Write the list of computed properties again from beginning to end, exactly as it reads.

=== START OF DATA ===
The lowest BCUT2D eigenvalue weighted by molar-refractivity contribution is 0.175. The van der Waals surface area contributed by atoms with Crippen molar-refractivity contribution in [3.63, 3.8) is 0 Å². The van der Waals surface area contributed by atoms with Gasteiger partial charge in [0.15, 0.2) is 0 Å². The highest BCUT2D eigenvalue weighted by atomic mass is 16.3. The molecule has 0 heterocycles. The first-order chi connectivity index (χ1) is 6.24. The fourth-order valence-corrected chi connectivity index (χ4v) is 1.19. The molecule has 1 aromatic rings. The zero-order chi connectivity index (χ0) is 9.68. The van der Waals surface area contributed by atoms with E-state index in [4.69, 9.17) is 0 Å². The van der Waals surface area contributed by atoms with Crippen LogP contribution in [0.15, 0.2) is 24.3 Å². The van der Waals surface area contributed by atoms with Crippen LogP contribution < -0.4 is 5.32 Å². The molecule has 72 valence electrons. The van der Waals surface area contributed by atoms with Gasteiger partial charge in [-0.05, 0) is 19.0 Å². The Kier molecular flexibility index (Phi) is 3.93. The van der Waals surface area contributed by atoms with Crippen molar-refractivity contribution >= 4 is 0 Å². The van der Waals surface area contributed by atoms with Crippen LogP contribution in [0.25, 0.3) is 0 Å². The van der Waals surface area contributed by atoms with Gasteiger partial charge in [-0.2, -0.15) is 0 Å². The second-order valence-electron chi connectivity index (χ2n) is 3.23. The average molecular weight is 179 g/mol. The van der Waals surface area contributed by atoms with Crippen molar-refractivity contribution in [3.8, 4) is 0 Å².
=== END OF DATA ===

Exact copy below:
The lowest BCUT2D eigenvalue weighted by molar-refractivity contribution is 0.175. The van der Waals surface area contributed by atoms with Crippen molar-refractivity contribution in [3.63, 3.8) is 0 Å². The van der Waals surface area contributed by atoms with Gasteiger partial charge in [0.15, 0.2) is 0 Å². The highest BCUT2D eigenvalue weighted by atomic mass is 16.3. The molecule has 0 heterocycles. The first-order chi connectivity index (χ1) is 6.24. The fourth-order valence-corrected chi connectivity index (χ4v) is 1.19. The molecule has 1 aromatic rings. The zero-order chi connectivity index (χ0) is 9.68. The van der Waals surface area contributed by atoms with E-state index in [4.69, 9.17) is 0 Å². The van der Waals surface area contributed by atoms with Crippen LogP contribution in [0.15, 0.2) is 24.3 Å². The van der Waals surface area contributed by atoms with Crippen LogP contribution < -0.4 is 5.32 Å². The molecule has 72 valence electrons. The van der Waals surface area contributed by atoms with Gasteiger partial charge in [-0.05, 0) is 19.0 Å². The Kier molecular flexibility index (Phi) is 3.93. The van der Waals surface area contributed by atoms with Crippen molar-refractivity contribution >= 4 is 0 Å². The van der Waals surface area contributed by atoms with Crippen LogP contribution in [0.25, 0.3) is 0 Å². The van der Waals surface area contributed by atoms with Gasteiger partial charge in [-0.2, -0.15) is 0 Å². The second-order valence-electron chi connectivity index (χ2n) is 3.23. The average molecular weight is 179 g/mol. The van der Waals surface area contributed by atoms with Crippen molar-refractivity contribution in [3.8, 4) is 0 Å².